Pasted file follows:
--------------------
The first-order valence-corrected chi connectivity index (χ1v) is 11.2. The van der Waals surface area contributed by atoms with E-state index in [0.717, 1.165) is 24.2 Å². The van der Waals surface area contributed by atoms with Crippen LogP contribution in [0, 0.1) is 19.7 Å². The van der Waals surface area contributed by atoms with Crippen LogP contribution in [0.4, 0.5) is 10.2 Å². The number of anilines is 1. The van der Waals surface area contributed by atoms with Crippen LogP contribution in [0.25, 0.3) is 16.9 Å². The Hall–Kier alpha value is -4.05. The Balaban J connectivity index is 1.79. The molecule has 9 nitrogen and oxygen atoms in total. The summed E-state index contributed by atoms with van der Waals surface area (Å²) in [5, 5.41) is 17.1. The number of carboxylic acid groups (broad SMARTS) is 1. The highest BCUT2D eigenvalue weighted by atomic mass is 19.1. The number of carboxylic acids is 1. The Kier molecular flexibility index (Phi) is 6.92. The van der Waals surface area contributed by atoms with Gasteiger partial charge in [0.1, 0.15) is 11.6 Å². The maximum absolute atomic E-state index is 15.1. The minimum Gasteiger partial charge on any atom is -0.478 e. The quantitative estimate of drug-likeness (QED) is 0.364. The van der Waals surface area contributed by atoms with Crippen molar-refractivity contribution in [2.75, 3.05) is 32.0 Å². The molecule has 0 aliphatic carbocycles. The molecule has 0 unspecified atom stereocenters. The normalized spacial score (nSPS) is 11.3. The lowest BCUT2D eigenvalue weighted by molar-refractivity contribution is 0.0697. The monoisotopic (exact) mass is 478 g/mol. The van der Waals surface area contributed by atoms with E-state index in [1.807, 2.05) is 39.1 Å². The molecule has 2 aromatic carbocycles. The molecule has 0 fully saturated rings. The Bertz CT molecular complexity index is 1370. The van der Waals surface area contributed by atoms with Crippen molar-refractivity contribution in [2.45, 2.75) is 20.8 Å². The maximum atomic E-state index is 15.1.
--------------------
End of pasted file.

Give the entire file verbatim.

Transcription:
The first-order valence-corrected chi connectivity index (χ1v) is 11.2. The van der Waals surface area contributed by atoms with E-state index in [0.717, 1.165) is 24.2 Å². The van der Waals surface area contributed by atoms with Crippen LogP contribution in [0, 0.1) is 19.7 Å². The van der Waals surface area contributed by atoms with Crippen LogP contribution in [0.4, 0.5) is 10.2 Å². The number of anilines is 1. The van der Waals surface area contributed by atoms with Crippen LogP contribution in [0.25, 0.3) is 16.9 Å². The Hall–Kier alpha value is -4.05. The Balaban J connectivity index is 1.79. The molecule has 9 nitrogen and oxygen atoms in total. The summed E-state index contributed by atoms with van der Waals surface area (Å²) in [5, 5.41) is 17.1. The number of carboxylic acid groups (broad SMARTS) is 1. The highest BCUT2D eigenvalue weighted by atomic mass is 19.1. The number of carboxylic acids is 1. The Kier molecular flexibility index (Phi) is 6.92. The van der Waals surface area contributed by atoms with Gasteiger partial charge in [0.1, 0.15) is 11.6 Å². The maximum absolute atomic E-state index is 15.1. The minimum Gasteiger partial charge on any atom is -0.478 e. The quantitative estimate of drug-likeness (QED) is 0.364. The van der Waals surface area contributed by atoms with Crippen molar-refractivity contribution in [2.75, 3.05) is 32.0 Å². The molecule has 0 aliphatic carbocycles. The molecule has 0 unspecified atom stereocenters. The normalized spacial score (nSPS) is 11.3. The lowest BCUT2D eigenvalue weighted by molar-refractivity contribution is 0.0697. The monoisotopic (exact) mass is 478 g/mol. The van der Waals surface area contributed by atoms with E-state index in [1.807, 2.05) is 39.1 Å². The molecule has 2 aromatic carbocycles. The molecule has 0 fully saturated rings. The Bertz CT molecular complexity index is 1370. The van der Waals surface area contributed by atoms with Crippen molar-refractivity contribution in [2.45, 2.75) is 20.8 Å². The maximum atomic E-state index is 15.1.